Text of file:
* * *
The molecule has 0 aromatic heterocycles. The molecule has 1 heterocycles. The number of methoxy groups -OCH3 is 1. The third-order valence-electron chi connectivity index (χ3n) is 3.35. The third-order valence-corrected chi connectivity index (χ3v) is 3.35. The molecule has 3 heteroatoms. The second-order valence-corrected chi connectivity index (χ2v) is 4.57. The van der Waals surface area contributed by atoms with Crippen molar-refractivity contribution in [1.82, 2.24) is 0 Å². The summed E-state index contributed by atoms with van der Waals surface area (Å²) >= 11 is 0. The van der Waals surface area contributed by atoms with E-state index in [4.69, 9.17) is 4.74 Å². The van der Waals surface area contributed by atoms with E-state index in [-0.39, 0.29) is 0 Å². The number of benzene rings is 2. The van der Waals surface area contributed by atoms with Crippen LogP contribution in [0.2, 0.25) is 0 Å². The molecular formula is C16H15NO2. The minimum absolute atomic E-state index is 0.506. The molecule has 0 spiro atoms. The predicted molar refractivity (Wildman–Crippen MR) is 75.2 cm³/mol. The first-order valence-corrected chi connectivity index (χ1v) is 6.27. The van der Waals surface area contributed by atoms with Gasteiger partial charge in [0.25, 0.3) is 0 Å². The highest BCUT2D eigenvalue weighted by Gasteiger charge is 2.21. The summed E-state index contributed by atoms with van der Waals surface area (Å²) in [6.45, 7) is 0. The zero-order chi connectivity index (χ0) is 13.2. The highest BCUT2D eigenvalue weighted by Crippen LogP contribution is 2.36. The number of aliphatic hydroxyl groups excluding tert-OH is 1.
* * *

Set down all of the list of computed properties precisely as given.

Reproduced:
The molecule has 0 aromatic heterocycles. The molecule has 1 heterocycles. The number of methoxy groups -OCH3 is 1. The third-order valence-electron chi connectivity index (χ3n) is 3.35. The third-order valence-corrected chi connectivity index (χ3v) is 3.35. The molecule has 3 heteroatoms. The second-order valence-corrected chi connectivity index (χ2v) is 4.57. The van der Waals surface area contributed by atoms with Crippen molar-refractivity contribution in [1.82, 2.24) is 0 Å². The summed E-state index contributed by atoms with van der Waals surface area (Å²) >= 11 is 0. The van der Waals surface area contributed by atoms with E-state index in [4.69, 9.17) is 4.74 Å². The van der Waals surface area contributed by atoms with E-state index in [-0.39, 0.29) is 0 Å². The number of benzene rings is 2. The van der Waals surface area contributed by atoms with Crippen LogP contribution in [0.2, 0.25) is 0 Å². The molecular formula is C16H15NO2. The minimum absolute atomic E-state index is 0.506. The molecule has 0 spiro atoms. The predicted molar refractivity (Wildman–Crippen MR) is 75.2 cm³/mol. The first-order valence-corrected chi connectivity index (χ1v) is 6.27. The van der Waals surface area contributed by atoms with Gasteiger partial charge in [0.25, 0.3) is 0 Å². The highest BCUT2D eigenvalue weighted by Gasteiger charge is 2.21. The summed E-state index contributed by atoms with van der Waals surface area (Å²) in [6.45, 7) is 0. The zero-order chi connectivity index (χ0) is 13.2. The highest BCUT2D eigenvalue weighted by Crippen LogP contribution is 2.36. The number of aliphatic hydroxyl groups excluding tert-OH is 1.